One thing I do a lot is to use Painter’s Glow Brush to create lighting effects and rich, glowing flesh tones, as it lets me do things in a few swipes of the brush that would take many minutes using digital oil or airbrush.

    Another idea: let’s say you’re doing a brick apartment building with a lot of windows. Instead of suffering through drawing all those bricks and repetitive windows, especially in perspective, draw one side of the building as if you’re looking straight at it, an “elevation” view. You can quickly fill an area with a brick line pattern, then draw a single window and place it numerous times. Then, use Photoshop’s Transform tools to tweak it so that it’s in the proper perspective and placement.

    If you’re doing comic-book or cartoon-style coloring, the *free* BPelt “Multifill” and “Flatten” filters are indispensable and can save you many hours of work. Google them, you’ll find both the filters and lots of tutorials on how to use them.

    These are just a few examples, with a little thought you can come up with many more. Doing things like this don’t have to make your work look “digital,” use your head and creativity to hand-tweak things to make them “live.”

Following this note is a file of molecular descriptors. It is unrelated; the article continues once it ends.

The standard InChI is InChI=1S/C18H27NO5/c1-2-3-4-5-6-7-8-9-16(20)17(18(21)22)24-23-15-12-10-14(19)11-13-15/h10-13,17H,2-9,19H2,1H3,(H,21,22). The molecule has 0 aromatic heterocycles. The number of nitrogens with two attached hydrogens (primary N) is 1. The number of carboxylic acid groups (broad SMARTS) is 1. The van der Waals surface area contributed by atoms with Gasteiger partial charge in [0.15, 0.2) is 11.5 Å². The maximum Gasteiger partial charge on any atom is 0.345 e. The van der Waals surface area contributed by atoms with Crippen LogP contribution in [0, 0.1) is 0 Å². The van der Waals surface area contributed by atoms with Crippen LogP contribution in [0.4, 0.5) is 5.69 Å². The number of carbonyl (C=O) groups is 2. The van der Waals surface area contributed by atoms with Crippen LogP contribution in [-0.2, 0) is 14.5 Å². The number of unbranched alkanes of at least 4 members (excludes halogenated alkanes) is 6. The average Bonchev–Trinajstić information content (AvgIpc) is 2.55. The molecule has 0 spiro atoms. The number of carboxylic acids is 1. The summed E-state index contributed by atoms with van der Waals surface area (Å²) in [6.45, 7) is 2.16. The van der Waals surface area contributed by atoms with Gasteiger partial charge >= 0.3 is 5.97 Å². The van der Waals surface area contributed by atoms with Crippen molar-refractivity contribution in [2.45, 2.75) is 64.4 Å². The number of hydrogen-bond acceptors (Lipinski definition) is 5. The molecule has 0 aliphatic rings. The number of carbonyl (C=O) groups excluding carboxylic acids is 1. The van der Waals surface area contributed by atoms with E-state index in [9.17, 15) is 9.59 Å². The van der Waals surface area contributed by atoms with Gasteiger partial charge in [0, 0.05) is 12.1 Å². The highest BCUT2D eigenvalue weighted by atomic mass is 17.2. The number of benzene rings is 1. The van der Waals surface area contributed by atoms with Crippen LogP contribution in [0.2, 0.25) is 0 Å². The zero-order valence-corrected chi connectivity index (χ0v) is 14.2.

3. LEARN FROM OTHER DIGITAL ARTISTS. Everyone has their own way of doing things digitally. You will often find that someone else has found a really fast way of doing something that takes a long time. Forums like CGTalk, and many, many others are full of digital artists working in the entertainment industry that share tons of process advice and software knowledge.

    I would also HIGHLY recommend the wonderful video tutorials offered by The Gnomon Workshop (, Massive Black ( and (, as they are generally quite inexpensive ($30-50) and full of great technique knowledge from the masters of the digital art field. I got a great deal out of Ryan Church’s “Introduction to Painter” disc. These videos are now all available for purchase and download, apart from the stuff which is subscription-based ($25/month).

    You can speed yourself up immensely by trying these things, so get to it! 🙂

    To address one aspect of the original art income, it is possible in some cases to generate further income from all-digital artwork by selling prints in the $10-20 range. Success at this is not guaranteed, but many people have been able to equal or exceed the revenue they’d get from selling a physical original in this way. In general it’s found that if you’re an artist whose originals are in demand, high-quality digital prints will sell to the same audience. Your mileage may vary, of course – it depends highly on the tastes of your collectors!

  3. […] fun to browse or research and we finally get an answer to the question many have had to confront: is it or is it not faster to work digitally than traditionally? We got some pointers on sharpening our two sentence comic synopses and then even more pointers, […]